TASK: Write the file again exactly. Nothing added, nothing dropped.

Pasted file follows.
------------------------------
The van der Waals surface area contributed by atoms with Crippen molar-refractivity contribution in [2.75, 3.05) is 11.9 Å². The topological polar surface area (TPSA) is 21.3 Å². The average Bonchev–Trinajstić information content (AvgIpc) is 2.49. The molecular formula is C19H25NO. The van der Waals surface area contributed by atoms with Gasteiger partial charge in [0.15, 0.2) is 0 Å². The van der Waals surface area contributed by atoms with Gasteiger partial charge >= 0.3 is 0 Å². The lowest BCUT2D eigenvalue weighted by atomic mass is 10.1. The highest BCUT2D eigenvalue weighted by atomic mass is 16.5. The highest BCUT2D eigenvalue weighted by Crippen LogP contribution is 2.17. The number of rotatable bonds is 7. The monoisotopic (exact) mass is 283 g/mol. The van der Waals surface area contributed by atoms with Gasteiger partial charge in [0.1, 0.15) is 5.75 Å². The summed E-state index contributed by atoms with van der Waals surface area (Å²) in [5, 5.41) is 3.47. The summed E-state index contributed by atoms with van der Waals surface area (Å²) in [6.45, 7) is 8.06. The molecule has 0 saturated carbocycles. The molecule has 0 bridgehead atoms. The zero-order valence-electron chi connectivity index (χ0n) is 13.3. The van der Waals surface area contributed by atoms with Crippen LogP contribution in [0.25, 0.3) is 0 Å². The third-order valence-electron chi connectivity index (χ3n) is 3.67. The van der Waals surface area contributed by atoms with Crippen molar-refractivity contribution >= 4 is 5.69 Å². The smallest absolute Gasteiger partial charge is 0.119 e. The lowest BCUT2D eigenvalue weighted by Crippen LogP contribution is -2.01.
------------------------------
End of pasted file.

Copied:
The van der Waals surface area contributed by atoms with Crippen molar-refractivity contribution in [2.75, 3.05) is 11.9 Å². The topological polar surface area (TPSA) is 21.3 Å². The average Bonchev–Trinajstić information content (AvgIpc) is 2.49. The molecular formula is C19H25NO. The van der Waals surface area contributed by atoms with Gasteiger partial charge in [0.15, 0.2) is 0 Å². The van der Waals surface area contributed by atoms with Gasteiger partial charge >= 0.3 is 0 Å². The lowest BCUT2D eigenvalue weighted by atomic mass is 10.1. The highest BCUT2D eigenvalue weighted by atomic mass is 16.5. The highest BCUT2D eigenvalue weighted by Crippen LogP contribution is 2.17. The number of rotatable bonds is 7. The monoisotopic (exact) mass is 283 g/mol. The van der Waals surface area contributed by atoms with Gasteiger partial charge in [0.1, 0.15) is 5.75 Å². The summed E-state index contributed by atoms with van der Waals surface area (Å²) in [5, 5.41) is 3.47. The summed E-state index contributed by atoms with van der Waals surface area (Å²) in [6.45, 7) is 8.06. The molecule has 0 saturated carbocycles. The molecule has 0 bridgehead atoms. The zero-order valence-electron chi connectivity index (χ0n) is 13.3. The van der Waals surface area contributed by atoms with Crippen LogP contribution in [0.25, 0.3) is 0 Å². The third-order valence-electron chi connectivity index (χ3n) is 3.67. The van der Waals surface area contributed by atoms with Crippen molar-refractivity contribution >= 4 is 5.69 Å². The smallest absolute Gasteiger partial charge is 0.119 e. The lowest BCUT2D eigenvalue weighted by Crippen LogP contribution is -2.01.